Southwestern Historical Quarterly
Who would have expected them to be frontier cities by 1880o? Who
would have expected them to differ from national norms in any way but
The 8,ooo-in-188o cutoff (understandable because of the fine data in
the 188o report) unfortunately forces Larsen to include such declining
or stable cities as Leadville, Virginia City, and Achison and exclude
many places that would become major metropolitan centers: Oklahoma
City, Wichita, Tulsa, Fort Worth, Albuquerque, Phoenix, Tucson, San
Diego, and Seattle.
Larsen's point needed to be made, and the book is a justified amplifi-
cation of his 1971 article with Robert L. Branyan ("The Development
of an Urban Civilization on the Frontier of the American West,"
Societas I [Winter, 1971], 35-50); but it is too heavy handed and repeti-
tive. Admittedly few Negroes appear in western movies, but the asser-
tion that "viewers of these dramatic productions tacitly understood that
downtrodden Indians represented black victims of segregation" (p. 21)
is hard to swallow. His zeal for his thesis leads him into such falacious
rhetoric as, "places of amusement, while innovative, offered little new"
(p. 46). When noticeable and potentially significant dissimilarities such
as a lower median age and a higher proportion of males to appear, he
fails to pursue them. The work is convincing and important, but had
he analyzed the cities for similarities and differences and unobtrusively
concluded that sameness prevailed it would have been more enjoyable.
Clayton Junior College BRADLEY R. RICE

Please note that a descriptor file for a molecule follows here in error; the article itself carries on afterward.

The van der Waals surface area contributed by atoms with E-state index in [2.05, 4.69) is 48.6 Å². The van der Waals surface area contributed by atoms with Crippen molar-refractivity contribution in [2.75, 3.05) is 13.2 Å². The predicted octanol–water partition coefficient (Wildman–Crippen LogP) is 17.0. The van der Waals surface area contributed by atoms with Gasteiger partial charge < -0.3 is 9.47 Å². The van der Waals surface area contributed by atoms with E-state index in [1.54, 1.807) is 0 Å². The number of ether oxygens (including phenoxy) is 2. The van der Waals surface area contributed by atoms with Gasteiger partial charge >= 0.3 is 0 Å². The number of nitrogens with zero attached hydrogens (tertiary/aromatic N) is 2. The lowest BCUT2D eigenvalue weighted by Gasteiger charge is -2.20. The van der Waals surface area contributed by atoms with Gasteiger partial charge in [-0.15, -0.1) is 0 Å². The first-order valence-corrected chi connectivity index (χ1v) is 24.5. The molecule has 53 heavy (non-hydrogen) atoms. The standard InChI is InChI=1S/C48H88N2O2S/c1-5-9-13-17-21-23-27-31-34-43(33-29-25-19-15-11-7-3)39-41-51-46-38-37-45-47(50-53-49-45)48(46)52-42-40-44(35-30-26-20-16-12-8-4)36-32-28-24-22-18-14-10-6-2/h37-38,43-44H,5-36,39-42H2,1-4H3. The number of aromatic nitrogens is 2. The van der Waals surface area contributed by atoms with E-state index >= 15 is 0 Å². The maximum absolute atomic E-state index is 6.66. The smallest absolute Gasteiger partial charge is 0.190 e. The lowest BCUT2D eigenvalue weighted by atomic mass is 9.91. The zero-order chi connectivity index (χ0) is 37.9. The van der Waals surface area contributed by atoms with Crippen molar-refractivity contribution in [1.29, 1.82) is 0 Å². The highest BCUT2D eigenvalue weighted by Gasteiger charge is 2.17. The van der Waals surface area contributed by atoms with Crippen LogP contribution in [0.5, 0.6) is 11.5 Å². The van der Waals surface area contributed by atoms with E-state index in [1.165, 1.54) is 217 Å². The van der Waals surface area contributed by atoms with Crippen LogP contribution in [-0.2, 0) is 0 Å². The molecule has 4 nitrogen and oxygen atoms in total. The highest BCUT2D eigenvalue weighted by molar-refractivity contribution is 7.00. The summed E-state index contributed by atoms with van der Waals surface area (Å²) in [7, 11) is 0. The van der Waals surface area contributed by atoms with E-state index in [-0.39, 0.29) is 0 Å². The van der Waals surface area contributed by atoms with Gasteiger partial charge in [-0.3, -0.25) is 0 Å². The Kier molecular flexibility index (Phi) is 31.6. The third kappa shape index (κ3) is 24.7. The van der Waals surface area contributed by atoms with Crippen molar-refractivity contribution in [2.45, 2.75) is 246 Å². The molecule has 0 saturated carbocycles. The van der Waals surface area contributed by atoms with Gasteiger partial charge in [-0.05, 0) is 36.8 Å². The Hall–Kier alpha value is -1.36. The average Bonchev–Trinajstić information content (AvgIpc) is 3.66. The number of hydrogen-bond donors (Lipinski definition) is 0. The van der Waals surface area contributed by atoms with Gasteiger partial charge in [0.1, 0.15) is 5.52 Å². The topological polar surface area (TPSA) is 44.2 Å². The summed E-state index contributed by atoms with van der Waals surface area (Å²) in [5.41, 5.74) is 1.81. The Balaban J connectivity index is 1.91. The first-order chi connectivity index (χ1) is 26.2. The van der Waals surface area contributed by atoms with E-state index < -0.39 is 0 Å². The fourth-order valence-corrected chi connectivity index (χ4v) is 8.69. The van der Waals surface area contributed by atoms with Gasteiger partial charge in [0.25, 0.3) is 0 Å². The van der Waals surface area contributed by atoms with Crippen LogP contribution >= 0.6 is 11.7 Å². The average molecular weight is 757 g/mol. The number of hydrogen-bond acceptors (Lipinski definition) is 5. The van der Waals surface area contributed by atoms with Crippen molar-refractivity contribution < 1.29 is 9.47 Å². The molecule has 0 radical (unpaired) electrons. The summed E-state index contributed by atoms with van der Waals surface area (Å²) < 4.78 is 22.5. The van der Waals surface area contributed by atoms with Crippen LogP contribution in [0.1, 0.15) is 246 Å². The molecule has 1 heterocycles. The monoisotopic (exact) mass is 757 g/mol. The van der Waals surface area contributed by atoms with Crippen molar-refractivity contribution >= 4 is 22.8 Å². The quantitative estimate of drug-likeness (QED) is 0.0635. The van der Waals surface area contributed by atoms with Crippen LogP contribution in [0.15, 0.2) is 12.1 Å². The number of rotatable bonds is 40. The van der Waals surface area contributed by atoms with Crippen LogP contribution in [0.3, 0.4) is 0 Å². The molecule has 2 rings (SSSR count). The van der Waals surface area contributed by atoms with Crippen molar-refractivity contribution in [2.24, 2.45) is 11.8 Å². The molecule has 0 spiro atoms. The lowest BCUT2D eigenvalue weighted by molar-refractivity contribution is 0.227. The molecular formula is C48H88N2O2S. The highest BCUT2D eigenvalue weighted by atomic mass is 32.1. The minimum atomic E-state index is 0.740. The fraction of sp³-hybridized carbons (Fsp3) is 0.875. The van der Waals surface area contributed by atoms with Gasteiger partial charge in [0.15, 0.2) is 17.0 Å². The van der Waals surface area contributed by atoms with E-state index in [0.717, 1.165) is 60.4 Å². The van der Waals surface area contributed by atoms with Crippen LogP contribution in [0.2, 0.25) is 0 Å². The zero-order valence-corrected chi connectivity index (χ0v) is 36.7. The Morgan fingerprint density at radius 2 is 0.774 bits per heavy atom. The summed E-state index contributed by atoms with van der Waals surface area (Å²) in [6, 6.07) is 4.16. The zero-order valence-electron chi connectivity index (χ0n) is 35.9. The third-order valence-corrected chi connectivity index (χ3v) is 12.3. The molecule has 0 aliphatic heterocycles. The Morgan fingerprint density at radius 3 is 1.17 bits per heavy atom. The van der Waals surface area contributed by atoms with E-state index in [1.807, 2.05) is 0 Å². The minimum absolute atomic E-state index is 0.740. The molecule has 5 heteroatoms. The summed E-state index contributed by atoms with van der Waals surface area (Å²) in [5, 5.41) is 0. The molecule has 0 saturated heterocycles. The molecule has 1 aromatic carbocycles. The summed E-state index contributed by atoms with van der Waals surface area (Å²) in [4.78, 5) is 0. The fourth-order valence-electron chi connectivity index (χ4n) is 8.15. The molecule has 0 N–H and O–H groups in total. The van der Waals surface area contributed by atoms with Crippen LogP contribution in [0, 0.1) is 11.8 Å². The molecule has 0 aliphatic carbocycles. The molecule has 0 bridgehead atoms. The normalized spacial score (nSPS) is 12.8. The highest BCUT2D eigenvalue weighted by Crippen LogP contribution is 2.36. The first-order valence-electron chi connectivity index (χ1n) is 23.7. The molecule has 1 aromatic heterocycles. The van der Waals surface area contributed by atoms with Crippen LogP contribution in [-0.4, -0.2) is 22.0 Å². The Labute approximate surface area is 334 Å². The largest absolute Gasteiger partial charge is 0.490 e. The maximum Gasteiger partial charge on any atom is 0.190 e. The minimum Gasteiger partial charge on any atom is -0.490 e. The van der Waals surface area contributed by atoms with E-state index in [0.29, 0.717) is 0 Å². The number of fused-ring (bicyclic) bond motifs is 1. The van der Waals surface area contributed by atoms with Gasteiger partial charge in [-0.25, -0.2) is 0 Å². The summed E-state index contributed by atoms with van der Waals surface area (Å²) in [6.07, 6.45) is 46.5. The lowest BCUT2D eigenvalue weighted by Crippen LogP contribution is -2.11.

The Prisoners of Perote, Containing a Journal Kept by the Author,
Who Was Captured by the Mexicans at Mier, December 25, 1842,
and Released from Perote, May i6, 1844. By William Preston
Stapp. (Austin: University of Texas Press, 1977. Pp. xxiv+226.
Foreword, illustrations. $8.95.)
Probably no event in Texas history, outside of William B. Travis's
stand at the Alamo, has attracted more attention and been the sub-
ject of more writing, at the time of its occurrence and since, than the
Mier Expedition of 1842. It is a story full of heroics, pathos, endurance,
starvation, disease, brutality, pain, and death. It is the story of some
30oo Texan adventurers, who, without governmental sanction, sought
to invade Mexico, only to suffer a humiliating defeat at Mier. It is not
surprising, therefore, that so many of its survivors kept diaries and
wrote extended accounts of their experiences and made excuses for
Texas State Historical Association. The Southwestern Historical Quarterly, Volume 82, July 1978 - April, 1979. Austin, Texas. The Portal to Texas History. http://texashistory.unt.edu/ark:/67531/metapth101206/. Accessed May 21, 2013.